BROCKTON, Mass. — A decade ago, Brockton High School was a case study in failure. Teachers and administrators often voiced the unofficial school motto in hallway chitchat: Students have a right to fail if they want. And many of them did — only a quarter of the students passed statewide exams. One in three dropped out.
On September 11, Simmons’s discussion mailing list, sponge-talk, went aflame after the release of Proposition 10, a GRT’s effort to expedite the development of dorm culture within Simmons. Proposition 10, an unofficial document, calls for the division of the Simmons government into ten autonomous sections, each responsible for its own budget, constitution, freshman recruitment, and GRT placement. The proposition reflects the dissatisfaction among residents about the lack of dorm culture in Simmons Hall.
A three-judge panel in the DC Circuit Court of Appeals heard oral arguments in the stem cell case yesterday, and also rejected the University of California’s motion to become a party to the case. Additionally, the government filed several motions before the lower court late last night, seeking judgement in their favor.
JUNEAU, Alaska — The night Lisa Murkowski announced she would mount a write-in campaign to retain her Senate seat, she acknowledged to a crowd of supporters that her odds were slim. Then she prompted a defiant roar: Invoking Native Alaskan culture, she told the crowd that the ancient Aleutian language contained no word for “impossible.”
Many people who know P. Leonardo Mascheroni describe him as a maverick and a technology zealot. Now, the Justice Department will try to prove that he is dangerous, too — a man willing to sell atomic secrets in exchange for a chance to realize his dream.
PARWAN, Afghanistan — The top American commander in Afghanistan said Monday that high-level Taliban leaders had reached out to senior Afghan government officials in the context of starting reconciliation discussions that could pave the way to end the fighting in Afghanistan.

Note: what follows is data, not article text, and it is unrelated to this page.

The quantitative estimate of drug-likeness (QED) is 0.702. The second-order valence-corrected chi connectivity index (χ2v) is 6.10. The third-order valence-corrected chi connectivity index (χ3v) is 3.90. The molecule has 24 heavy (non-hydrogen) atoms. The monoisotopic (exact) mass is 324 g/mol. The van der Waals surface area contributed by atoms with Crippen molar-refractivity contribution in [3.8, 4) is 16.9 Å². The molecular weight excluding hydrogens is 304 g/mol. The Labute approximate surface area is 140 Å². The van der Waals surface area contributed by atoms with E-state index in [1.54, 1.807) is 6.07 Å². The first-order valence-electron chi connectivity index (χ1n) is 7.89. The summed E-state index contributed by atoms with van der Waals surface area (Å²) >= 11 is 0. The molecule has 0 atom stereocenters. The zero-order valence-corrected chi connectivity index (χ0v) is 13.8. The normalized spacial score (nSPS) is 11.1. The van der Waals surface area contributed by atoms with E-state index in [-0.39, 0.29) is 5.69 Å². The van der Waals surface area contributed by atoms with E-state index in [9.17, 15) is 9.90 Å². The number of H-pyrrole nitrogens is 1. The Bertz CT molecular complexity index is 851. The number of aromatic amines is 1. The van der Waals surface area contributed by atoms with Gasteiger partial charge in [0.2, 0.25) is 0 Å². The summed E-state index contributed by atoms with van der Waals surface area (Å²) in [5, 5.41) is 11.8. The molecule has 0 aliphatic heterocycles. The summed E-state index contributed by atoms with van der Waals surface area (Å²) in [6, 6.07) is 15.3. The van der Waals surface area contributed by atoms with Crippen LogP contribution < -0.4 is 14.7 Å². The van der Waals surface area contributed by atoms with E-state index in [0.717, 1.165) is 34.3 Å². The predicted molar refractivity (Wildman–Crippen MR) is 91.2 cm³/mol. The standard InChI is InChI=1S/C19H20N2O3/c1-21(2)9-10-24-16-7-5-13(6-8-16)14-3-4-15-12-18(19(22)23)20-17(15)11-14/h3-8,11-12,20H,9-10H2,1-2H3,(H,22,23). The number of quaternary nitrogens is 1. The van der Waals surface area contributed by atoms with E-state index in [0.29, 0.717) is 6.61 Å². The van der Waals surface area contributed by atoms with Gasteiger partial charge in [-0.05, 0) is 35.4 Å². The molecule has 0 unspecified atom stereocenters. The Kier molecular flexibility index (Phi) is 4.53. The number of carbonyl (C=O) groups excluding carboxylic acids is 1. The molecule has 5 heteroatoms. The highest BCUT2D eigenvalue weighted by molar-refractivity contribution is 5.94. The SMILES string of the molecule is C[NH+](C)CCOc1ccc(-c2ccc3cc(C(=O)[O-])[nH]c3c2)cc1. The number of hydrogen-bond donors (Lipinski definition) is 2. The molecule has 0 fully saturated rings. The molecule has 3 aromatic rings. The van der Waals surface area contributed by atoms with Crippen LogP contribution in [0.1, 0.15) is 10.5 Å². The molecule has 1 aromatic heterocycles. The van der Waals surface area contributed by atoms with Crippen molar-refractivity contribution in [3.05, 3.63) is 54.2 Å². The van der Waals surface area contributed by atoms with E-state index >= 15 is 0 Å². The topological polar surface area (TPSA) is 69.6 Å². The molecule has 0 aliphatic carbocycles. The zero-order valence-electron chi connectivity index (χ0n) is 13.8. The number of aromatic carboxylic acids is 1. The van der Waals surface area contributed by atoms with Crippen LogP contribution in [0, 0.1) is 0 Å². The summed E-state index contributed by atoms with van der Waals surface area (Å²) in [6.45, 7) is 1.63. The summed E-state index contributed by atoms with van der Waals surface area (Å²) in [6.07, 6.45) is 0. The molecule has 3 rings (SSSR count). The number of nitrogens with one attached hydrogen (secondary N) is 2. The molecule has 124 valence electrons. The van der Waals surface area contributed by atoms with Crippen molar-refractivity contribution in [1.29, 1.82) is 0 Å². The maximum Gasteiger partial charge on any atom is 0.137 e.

BOYNTON BEACH, Fla. — Lesley Blackner drove through a maze of condominium towers, rarely seeing any curtains in the windows, or residents, and tried to contain her anger.
SEOUL, South Korea — The youngest son of Kim Jong Il, North Korea’s reclusive leader, has been promoted to a military general, that country’s official Korean Central News Agency reported early Tuesday, the clearest sign yet that he is in line to succeed his father as the country’s leader.
With no hurricanes currently active in the Atlantic, today’s weather description will focus on New England’s current weather. For the next couple days, there will continue to be cloudy, rainy weather. Last night there was the unusual occurrence of temperatures rising overnight; a consequence of a warm frontal passage. This frontal passage is responsible for the warm, humid weather today, with a chance of showers throughout the day. With rain that could be heavy at times as well as strong winds, it will certainly not be the nicest of weather. Tomorrow will also be cloudy with a slight chance of showers, especially in the evening. By Thursday, a strong low pressure system is forecast to track into the Northeast, bringing tropical moisture with it, although there is still uncertainty in the timing. The combination of high levels of precipitable water and lift means that there is the potential for heavy rain and urban flooding from Wednesday night to Friday morning.